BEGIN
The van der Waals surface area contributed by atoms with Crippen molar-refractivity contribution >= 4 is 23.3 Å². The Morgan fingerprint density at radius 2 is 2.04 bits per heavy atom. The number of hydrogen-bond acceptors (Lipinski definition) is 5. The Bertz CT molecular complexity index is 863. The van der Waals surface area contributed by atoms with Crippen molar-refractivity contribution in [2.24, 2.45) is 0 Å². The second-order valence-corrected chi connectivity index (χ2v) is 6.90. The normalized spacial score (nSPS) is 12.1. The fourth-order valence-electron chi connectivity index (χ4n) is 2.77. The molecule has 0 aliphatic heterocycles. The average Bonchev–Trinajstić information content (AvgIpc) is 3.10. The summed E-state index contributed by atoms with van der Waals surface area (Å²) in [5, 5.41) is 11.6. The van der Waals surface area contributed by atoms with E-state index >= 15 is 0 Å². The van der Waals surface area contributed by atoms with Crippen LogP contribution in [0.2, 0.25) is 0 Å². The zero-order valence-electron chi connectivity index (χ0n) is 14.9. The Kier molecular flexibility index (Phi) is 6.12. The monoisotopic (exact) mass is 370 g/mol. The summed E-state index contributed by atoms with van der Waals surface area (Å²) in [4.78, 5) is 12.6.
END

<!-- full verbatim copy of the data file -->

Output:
The van der Waals surface area contributed by atoms with Crippen molar-refractivity contribution >= 4 is 23.3 Å². The Morgan fingerprint density at radius 2 is 2.04 bits per heavy atom. The number of hydrogen-bond acceptors (Lipinski definition) is 5. The Bertz CT molecular complexity index is 863. The van der Waals surface area contributed by atoms with Crippen molar-refractivity contribution in [2.24, 2.45) is 0 Å². The second-order valence-corrected chi connectivity index (χ2v) is 6.90. The normalized spacial score (nSPS) is 12.1. The fourth-order valence-electron chi connectivity index (χ4n) is 2.77. The molecule has 0 aliphatic heterocycles. The average Bonchev–Trinajstić information content (AvgIpc) is 3.10. The summed E-state index contributed by atoms with van der Waals surface area (Å²) in [5, 5.41) is 11.6. The van der Waals surface area contributed by atoms with E-state index >= 15 is 0 Å². The van der Waals surface area contributed by atoms with Crippen LogP contribution in [0.2, 0.25) is 0 Å². The zero-order valence-electron chi connectivity index (χ0n) is 14.9. The Kier molecular flexibility index (Phi) is 6.12. The monoisotopic (exact) mass is 370 g/mol. The summed E-state index contributed by atoms with van der Waals surface area (Å²) in [4.78, 5) is 12.6.